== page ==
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Dog Flu Confirmed in Florida

May 31st, 2017 by Jake Stofan
The Florida Department of agriculture say 12 cases of the highly contagious dog flu have been confirmed by the University of Florida.
Most dogs have no immunity and are not vaccinated for the disease.
Pet owners are being urged to keep an eye out for symptoms in their dogs.
Coughing, sneezing, and lethargic behavior can all be signs a dog is infected.
Symptoms only show up in 80% of dogs. To be safe vets recommend limiting exposure to other dogs.
“It can spread quickly especially in boarding kennels, hospitals, dog parks, places like that. So if they show symptoms, they’re spreading this disease and they can spread it up to four weeks,” said Dr. Karis Dickey with North Florida Animal Hospital.
The Florida Humane Society say it’s taking similar precautions.
“Our guard is always up and we’re always extra careful. And I think this is just an opportunity for owners to kind of take the same awareness and take the same precautions that we would,” said Lisa Glunt, Director of the Leon County Humane Society.
Never before seen in Florida, the first seven cases were reported Tuesday, by Wednesday the number was up to 12.
“They believe that it originated from two possible dog shows. One in Perry Georgia and the other in Deland Florida. All of the dogs that they’re currently treating are in stable condition,” said Jeann Meale with the Florida Department of Agriculture.
Dog Flu isn’t generally fatal, but when left untreated veterinarians say it can develop into potentially life threatening conditions.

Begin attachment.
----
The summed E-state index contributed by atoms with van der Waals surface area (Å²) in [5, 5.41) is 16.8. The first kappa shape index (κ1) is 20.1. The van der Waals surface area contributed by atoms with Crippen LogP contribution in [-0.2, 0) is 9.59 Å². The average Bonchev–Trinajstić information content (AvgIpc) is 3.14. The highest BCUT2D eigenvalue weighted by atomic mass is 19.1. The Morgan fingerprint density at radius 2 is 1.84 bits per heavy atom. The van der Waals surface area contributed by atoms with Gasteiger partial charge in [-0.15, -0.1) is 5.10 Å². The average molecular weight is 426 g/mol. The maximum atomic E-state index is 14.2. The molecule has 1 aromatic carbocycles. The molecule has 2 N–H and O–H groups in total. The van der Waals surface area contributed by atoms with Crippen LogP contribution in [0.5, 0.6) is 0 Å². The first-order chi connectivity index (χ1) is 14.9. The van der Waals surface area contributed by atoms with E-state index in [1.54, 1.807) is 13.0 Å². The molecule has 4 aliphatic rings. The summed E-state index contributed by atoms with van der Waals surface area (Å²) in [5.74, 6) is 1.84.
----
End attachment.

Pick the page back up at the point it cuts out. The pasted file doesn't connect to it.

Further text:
“Usually they don’t develop serious cases. Dogs that do develop serious cases can get phenomena and they need to be hospitalized for treatment,” said Dr. Dickey.
Vaccinations for dog flu do exist.
They’re not 100% effective, but can reduce your dogs risk of getting the disease and also reduce their chance of spreading it.
Vaccines run between $20 and $40.
Although less common, the disease has also been known to spread to cats.

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Protesters Around the State Call for Rubio to Reject Congress ACA Replacement Bill

May 30th, 2017 by Jake Stofan
Hundreds of Floridians across the state gathered outside of Rubio’s seven state offices today, to share why they believe he shouldn’t support the House bill that would repeal and replace the Affordable Care Act.
They note Florida is the state with the most people to benefit from the ACA. Losing it, they say would cause millions to lose insurance and would reduce access to services for mental health and Planned Parenthood.
“It’s all in the same vain of making sure people have access to quality healthcare and making sure Senator Rubio knows that all of these groups have come together to show their opposition and we want him to do the right thing,” said Jordan Anderson with For Our Future.
Senator Marco Rubio has not yet taken a stance on the Congressional attempt to repeal the ACA.

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FHP Staffing Shortages Causing Fewer Speeding Tickets

May 30th, 2017 by Jake Stofan
A major staffing shortage at the Florida Highway Patrol may be welcome news to speeders on the road, but the department says it’s struggling to respond to the growing number of accidents in the state.
The department is hoping a pay raise for troopers in the State budget will help.
The Florida highway patrol has lost 993 troopers to retirement or resignation since 2010.
That’s more than half of its current work force.
Vanessa, a Texas driver traveling to Disney said she prefers to speed.
“But I’m cautious because we’re not from Florida so I don’t want to get a ticket from a place I’m not from,” said Vanessa.
But a speeding ticket is something she may not have to worry about until there are more troopers on the road.